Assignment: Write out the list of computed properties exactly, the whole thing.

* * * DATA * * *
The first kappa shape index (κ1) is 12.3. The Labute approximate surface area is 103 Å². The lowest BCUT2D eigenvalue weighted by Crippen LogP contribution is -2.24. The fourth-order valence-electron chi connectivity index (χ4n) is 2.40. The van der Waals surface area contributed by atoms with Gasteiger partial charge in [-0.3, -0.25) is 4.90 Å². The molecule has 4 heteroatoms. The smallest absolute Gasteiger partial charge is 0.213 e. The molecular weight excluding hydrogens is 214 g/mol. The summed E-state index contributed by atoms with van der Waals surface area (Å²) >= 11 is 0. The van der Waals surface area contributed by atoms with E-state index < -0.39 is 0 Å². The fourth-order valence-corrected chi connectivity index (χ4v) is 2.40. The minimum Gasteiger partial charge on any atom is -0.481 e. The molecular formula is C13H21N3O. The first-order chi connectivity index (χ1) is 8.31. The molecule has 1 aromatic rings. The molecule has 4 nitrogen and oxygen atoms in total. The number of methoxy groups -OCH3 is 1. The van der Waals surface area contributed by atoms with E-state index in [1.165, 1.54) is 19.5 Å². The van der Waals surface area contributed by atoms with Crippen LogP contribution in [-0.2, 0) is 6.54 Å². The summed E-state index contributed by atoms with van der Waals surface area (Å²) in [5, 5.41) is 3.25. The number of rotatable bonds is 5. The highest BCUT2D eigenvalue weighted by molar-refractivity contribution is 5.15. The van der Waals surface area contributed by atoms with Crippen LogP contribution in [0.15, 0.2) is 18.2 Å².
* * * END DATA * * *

The first kappa shape index (κ1) is 12.3. The Labute approximate surface area is 103 Å². The lowest BCUT2D eigenvalue weighted by Crippen LogP contribution is -2.24. The fourth-order valence-electron chi connectivity index (χ4n) is 2.40. The van der Waals surface area contributed by atoms with Gasteiger partial charge in [-0.3, -0.25) is 4.90 Å². The molecule has 4 heteroatoms. The smallest absolute Gasteiger partial charge is 0.213 e. The molecular weight excluding hydrogens is 214 g/mol. The summed E-state index contributed by atoms with van der Waals surface area (Å²) >= 11 is 0. The van der Waals surface area contributed by atoms with E-state index < -0.39 is 0 Å². The fourth-order valence-corrected chi connectivity index (χ4v) is 2.40. The minimum Gasteiger partial charge on any atom is -0.481 e. The molecular formula is C13H21N3O. The first-order chi connectivity index (χ1) is 8.31. The molecule has 1 aromatic rings. The molecule has 4 nitrogen and oxygen atoms in total. The number of methoxy groups -OCH3 is 1. The van der Waals surface area contributed by atoms with E-state index in [1.165, 1.54) is 19.5 Å². The van der Waals surface area contributed by atoms with Crippen LogP contribution in [-0.2, 0) is 6.54 Å². The summed E-state index contributed by atoms with van der Waals surface area (Å²) in [5, 5.41) is 3.25. The number of rotatable bonds is 5. The highest BCUT2D eigenvalue weighted by molar-refractivity contribution is 5.15. The van der Waals surface area contributed by atoms with Crippen LogP contribution in [0.15, 0.2) is 18.2 Å².